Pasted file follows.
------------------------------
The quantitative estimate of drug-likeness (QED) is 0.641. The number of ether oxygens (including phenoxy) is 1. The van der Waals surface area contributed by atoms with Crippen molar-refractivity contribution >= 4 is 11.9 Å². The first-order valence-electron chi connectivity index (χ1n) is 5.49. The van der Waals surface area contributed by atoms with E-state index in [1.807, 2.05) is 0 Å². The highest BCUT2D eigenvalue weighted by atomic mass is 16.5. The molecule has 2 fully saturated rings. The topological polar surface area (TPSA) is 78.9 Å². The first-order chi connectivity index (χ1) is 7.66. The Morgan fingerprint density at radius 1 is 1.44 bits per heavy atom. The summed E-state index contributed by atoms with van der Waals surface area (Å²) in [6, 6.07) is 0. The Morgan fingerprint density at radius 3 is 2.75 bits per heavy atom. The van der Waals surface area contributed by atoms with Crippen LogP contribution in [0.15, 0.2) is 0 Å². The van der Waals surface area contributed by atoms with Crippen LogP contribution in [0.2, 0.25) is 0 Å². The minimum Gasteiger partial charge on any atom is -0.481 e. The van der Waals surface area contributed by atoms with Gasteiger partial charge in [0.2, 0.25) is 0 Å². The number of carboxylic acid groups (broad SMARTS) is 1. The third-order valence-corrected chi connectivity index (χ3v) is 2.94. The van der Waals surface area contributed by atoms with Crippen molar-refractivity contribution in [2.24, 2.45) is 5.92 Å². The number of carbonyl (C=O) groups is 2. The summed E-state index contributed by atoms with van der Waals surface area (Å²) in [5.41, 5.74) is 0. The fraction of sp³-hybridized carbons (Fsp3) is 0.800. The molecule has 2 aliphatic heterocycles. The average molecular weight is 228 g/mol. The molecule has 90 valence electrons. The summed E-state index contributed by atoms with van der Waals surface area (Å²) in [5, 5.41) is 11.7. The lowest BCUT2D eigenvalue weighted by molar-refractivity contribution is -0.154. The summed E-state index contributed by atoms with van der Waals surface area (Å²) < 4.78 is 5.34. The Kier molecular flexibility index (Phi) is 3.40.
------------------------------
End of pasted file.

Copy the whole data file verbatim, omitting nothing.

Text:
The quantitative estimate of drug-likeness (QED) is 0.641. The number of ether oxygens (including phenoxy) is 1. The van der Waals surface area contributed by atoms with Crippen molar-refractivity contribution >= 4 is 11.9 Å². The first-order valence-electron chi connectivity index (χ1n) is 5.49. The van der Waals surface area contributed by atoms with E-state index in [1.807, 2.05) is 0 Å². The highest BCUT2D eigenvalue weighted by atomic mass is 16.5. The molecule has 2 fully saturated rings. The topological polar surface area (TPSA) is 78.9 Å². The first-order chi connectivity index (χ1) is 7.66. The Morgan fingerprint density at radius 1 is 1.44 bits per heavy atom. The summed E-state index contributed by atoms with van der Waals surface area (Å²) in [6, 6.07) is 0. The Morgan fingerprint density at radius 3 is 2.75 bits per heavy atom. The van der Waals surface area contributed by atoms with Crippen LogP contribution in [0.15, 0.2) is 0 Å². The van der Waals surface area contributed by atoms with Crippen LogP contribution in [0.2, 0.25) is 0 Å². The minimum Gasteiger partial charge on any atom is -0.481 e. The van der Waals surface area contributed by atoms with Gasteiger partial charge in [0.2, 0.25) is 0 Å². The number of carboxylic acid groups (broad SMARTS) is 1. The third-order valence-corrected chi connectivity index (χ3v) is 2.94. The van der Waals surface area contributed by atoms with Crippen molar-refractivity contribution in [2.24, 2.45) is 5.92 Å². The number of carbonyl (C=O) groups is 2. The summed E-state index contributed by atoms with van der Waals surface area (Å²) in [5.41, 5.74) is 0. The fraction of sp³-hybridized carbons (Fsp3) is 0.800. The molecule has 2 aliphatic heterocycles. The average molecular weight is 228 g/mol. The molecule has 90 valence electrons. The summed E-state index contributed by atoms with van der Waals surface area (Å²) in [5, 5.41) is 11.7. The lowest BCUT2D eigenvalue weighted by molar-refractivity contribution is -0.154. The summed E-state index contributed by atoms with van der Waals surface area (Å²) < 4.78 is 5.34. The Kier molecular flexibility index (Phi) is 3.40.